• "If you have a manuscript [novel], expect that someone will hold onto it for two years."
  • "No simultaneous submissions."
  • "Writers must know the business end of writing."
  • "About half my money goes toward taxes." --David Drake
  • "Set up a post office box to force yourself out of the house." --Drake (again)
  • "I've written more books under pseudonyms than under my real name." --Mike Resnick
  • Most of the best paying professional magazines are now online.
  • SF is now taking over all forms of entertainment and is becoming part of the mainstream.
  • "Knowing what to steal is a lot of this business."
  • "The greatest threat to writers isn't piracy, it's obscurity." --Cory Doctorow (quoted, he wasn't at the con)
  • "Don't write according to trends. By the time it's a trend, it's already dead."
  • Gen Xers seem to have taken over the editorial chores in the SF world.
  • Listening to the science professionals talk in the Hard Science track made me realize why I'm an English major. Some of that stuff just zoomed over my head.
  • Cover art matters a great deal in the ability to sell a book. The writer often has little to no control over the cover art.
  • There are more than 2,000 new books every year in the fantasy and science fiction genre.
  • Books generally remain on the shelves 30-60 days.
  • Borders distributes books based on national sales numbers. What this means in practical terms is that they will buy the same number of a particular author's works for every location despite local or regional increases or decreases in interest.
  • "If you're going to get rejected, it'll happen immediately." --Eric Flint
  • Publisher consider a hardcover book doing well if it sells 70% of its print run; 55% for paperbacks.
  • Entry into the fiction world is determined by writing quality; entry to the non-fiction writing world is based more on credentials.
  • When dealing with agents, don't pay reading fees. "Money should flow to the writer."
  • Editors see agents as "bastions holding back the slush pile."
  • "Most of the bestselling authors at Baen came from the slush pile.
  • Editor Lou Anders on deadlines: "I have fake deadline one and fake deadline two."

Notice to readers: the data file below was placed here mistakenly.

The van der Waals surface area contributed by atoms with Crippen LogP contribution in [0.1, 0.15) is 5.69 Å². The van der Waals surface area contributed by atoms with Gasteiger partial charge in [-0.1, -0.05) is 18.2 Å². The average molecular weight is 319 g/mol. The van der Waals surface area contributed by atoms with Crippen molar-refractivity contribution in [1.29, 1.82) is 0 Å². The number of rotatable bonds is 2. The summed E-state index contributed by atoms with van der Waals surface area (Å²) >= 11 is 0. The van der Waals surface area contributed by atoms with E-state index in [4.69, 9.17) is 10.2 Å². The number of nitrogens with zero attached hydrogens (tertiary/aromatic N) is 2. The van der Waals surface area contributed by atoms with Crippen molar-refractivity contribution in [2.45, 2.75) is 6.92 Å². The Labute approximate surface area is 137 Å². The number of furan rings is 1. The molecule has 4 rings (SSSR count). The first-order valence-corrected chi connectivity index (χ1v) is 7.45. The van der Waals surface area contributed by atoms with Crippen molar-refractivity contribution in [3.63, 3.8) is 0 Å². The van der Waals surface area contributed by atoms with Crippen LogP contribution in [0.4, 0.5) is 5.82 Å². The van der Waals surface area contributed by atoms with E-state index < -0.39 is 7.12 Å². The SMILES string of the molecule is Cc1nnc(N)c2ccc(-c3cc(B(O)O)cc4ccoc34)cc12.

• American authors earn more from American customers buying books from American publishers than from American customers buying editions of their books from overseas.
  • There are mixed opinions about self-publishing. Aside from one writer, most of those who have sold through large or small presses believe that self-publishing works against you.
  • Agents are valuable because they know the market and have the contacts necessary to get stories into the hands of the right editors.
  • "Make sure you understand your temperament and get along with your agent."
  • It's okay to check back with an editor after a six-month gap if your manucript hasn't been rejected right away. If a story hasn't been rejected right away, it goes into a "guilt pile." Those are the stories that are good enough to survive the first cut ("Editors are looking for ways to eliminate you up front"), but not urgent enough to be read right away.
  • The top performers (Stephen King, J.K. Rowling, etc.) get the most attention because they bring in most of the money. First-time authors are an unknown quantity, so the system is not set up to support them until they become a known quantity.
  • Conventions are a good opportunity to meet fans and sell a few books, but they are not a cost-effective way of selling a lot of books.
  • "Opinions are like assholes: everybody's got one." Publishing industry corollary: "Editors are assholes, but everybody wants one."

Book/Story/Reference/Web Site Recommendations

Edward Bellamy, Looking Backward
Murray Leinster, A Logic Named Joe
David Louis Edelman, Infoquake
Dean Koontz, Lightning
David Walton, Terminal Mind
Joy Ward, Haint
Baen Free Library
Jodee Blanco, The Complete Guide to Book Publicity
Miss Snark
L. Sprague DeCamp, The Incomplete Enchanter
Travis Taylor, Warp Speed, One Day on Mars, Von Neumann's War, and Quantum Connection
A.E. van Vogt, World of Null-A
Fred Hoyle, October the First is Too Late
Hal Duncan, Vellum: The Book of All Hours, Ink: The Book of All Hours
Steven Erickson, The Malazan Book of the Fallen